| Bush will be remembered as the president with both the highest and lowest approval ratings in American history. After the September 11, 2001 attacks, his rating peaked. However, after his failure in dealing with the damage inflicted by Hurricane Katrina, and the slumping of the U.S. economy into recession in 2008, his popularity declined.
There are many flaws in the actions of the President of the United States using executive action to shape policies for the United States, but congress plays a major role in the reasons why there are so many issues pertaining to the use of executive action. Another flaw is that it is not spelled out in the constitution that the president is allowed to bypass congress on any issues that are not attended to. Congress makes a huge fuss about the president executing his executive actions but congress is the one from the beginning that granted that right to him in the first place. The presidents use of executive action on issues, that when applied, bypasses congress. Executive Actions are used to remedy a fundamental lack of action by congress
One of the worst Presidents in American History was George W. Bush. He is a war criminal, he has enacted war onto a country who did not attack, or declare war on us.
When people vote for the President of the United States every 4 years, some of the key qualities they look for include strong leadership, strong relations with the public and someone who is able to handle both domestic and international challenges. Ever since our founding fathers wrote the Constitution in the summer of 1787, the American people have looked to the president to lead the public in the right direction and to provide strong leadership in times of crisis and war. Of course, a president’s governing style varies and is usually dependent on the times. For instance, President Bill Clinton was both a “director of change” who led others where they would otherwise not go and a “facilitator of change” who helped others go where they would want to go anyways. As a matter of fact, Clinton was inclined to partake in both of these governing styles, since he initially learned from the painful experience of being the least popular president in the history of polling during his 100 days of office. For this reason, his governing style aimed towards gaining the approval of the public so that he could engage in leadership by facilitation. In particular, this multi-faceted governing style was greatly utilized during his reelection campaign in 1995 and 1996. During those years, Clinton used pollsters to survey voters on various domestic policies that might’ve been of particular interest to them. Once Clinton identified which domestic policies were of highest interest to the voters,
The United States has been at war since its creation in 1776. Notably, one of the most crucial wars was the War on Terror. Beginning in March of 2003, this war initially served the purpose of getting rid of the country 's leader Saddam Hussein to prevent his use of suspected stockpiles of weapons of mass destruction. Hussein was best-known as a Middle Eastern ruler with a violent regime. He governed Iraq from 1979 until his capture in 2003when President Bush presumed he was harboring chemical weapons such as synthetic warheads, shells, or aviation bombs. While politics justified invading Iraq, the conflict between the U.S. and Iraq began long before the war. In the post-election leading up to the war, political officials such as George Bush attested repeatedly that Iraq had weapons of mass destruction and posed a danger to the U.S. and other targets. Bush sold the war to Americans by attesting these cases of threat to Americans openly with supreme certainty. The United States of America should not have invaded Iraq as it allowed the establishment of government power and democracy without evidence under prior resolutions, increased violence, and forced American citizens to inquire significant debt including the injuries and hardships sustained by U.S. soldiers.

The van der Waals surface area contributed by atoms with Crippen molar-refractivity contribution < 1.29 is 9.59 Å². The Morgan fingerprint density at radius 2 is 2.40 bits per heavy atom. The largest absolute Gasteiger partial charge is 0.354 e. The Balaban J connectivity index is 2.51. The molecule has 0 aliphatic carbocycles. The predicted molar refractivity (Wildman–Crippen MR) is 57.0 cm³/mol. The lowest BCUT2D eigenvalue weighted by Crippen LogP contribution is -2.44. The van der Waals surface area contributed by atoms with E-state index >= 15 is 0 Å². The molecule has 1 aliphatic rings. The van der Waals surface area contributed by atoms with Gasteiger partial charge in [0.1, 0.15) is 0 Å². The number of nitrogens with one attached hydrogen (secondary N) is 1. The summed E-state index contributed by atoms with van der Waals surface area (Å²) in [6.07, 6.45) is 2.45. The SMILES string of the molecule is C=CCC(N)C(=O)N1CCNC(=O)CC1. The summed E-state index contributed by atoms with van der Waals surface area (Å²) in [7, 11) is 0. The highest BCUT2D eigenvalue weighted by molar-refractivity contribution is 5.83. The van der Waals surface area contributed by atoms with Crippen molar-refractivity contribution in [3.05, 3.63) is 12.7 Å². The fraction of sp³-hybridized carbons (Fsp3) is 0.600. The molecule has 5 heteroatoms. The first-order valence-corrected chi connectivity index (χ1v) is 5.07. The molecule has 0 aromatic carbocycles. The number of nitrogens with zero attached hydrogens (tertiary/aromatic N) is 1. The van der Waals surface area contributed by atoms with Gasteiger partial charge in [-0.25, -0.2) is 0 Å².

When George W. Bush started his first term as president, the country and the economy was at its peak, but soon, it slowly spiraled downwards. Bush is a Republican, who has previous political experience, such as helping his father with his campaign, and being the former governor of Texas. On November 7, 2000, George W. Bush competed in his first election, and running against Democrat Al Gore. His vice president was Dick Cheney of Nebraska, and he was Bush’s vice for both of his presidential terms. The results of his 2000 campaign were 50,456,002 for popular votes, and 271 as the electoral votes. On November 4, 2004, Bush engaged in his second election as his reelection, but this time around, he was running against John Kerry. For this
The president is the most important job in the United States. Not the ruler of the United States ,but have some power over the country. The president of the United States is a person who symbolize the country and leads the country by making decisions of what is the best thing to do. The president needs to know about the past history such as the conflict of World War I and II and different events that led to violence in our own country. The president of the United States needs to know how the system of the government works and different problems that have been happening right now such as immigration, terrorism and hunger. The president needs to have the people votes so that he or she could be able to have the position of being the president
The President of the United States has a very important, and no doubt, stressful job. Yet not a king, the President carries multiple job titles which include, but not limited to: chief of state, chief executive, chief legislator, and commander in chief. Harry Truman (33rd U.S. President), displayed to the whole world his role as commander in chief, when he made the decision to drop two atomic bombs on Japan, in April of the year 1945. President Truman’s actions and reasons for the bombings showed that he used a utilitarianism view, as the bases of his decision.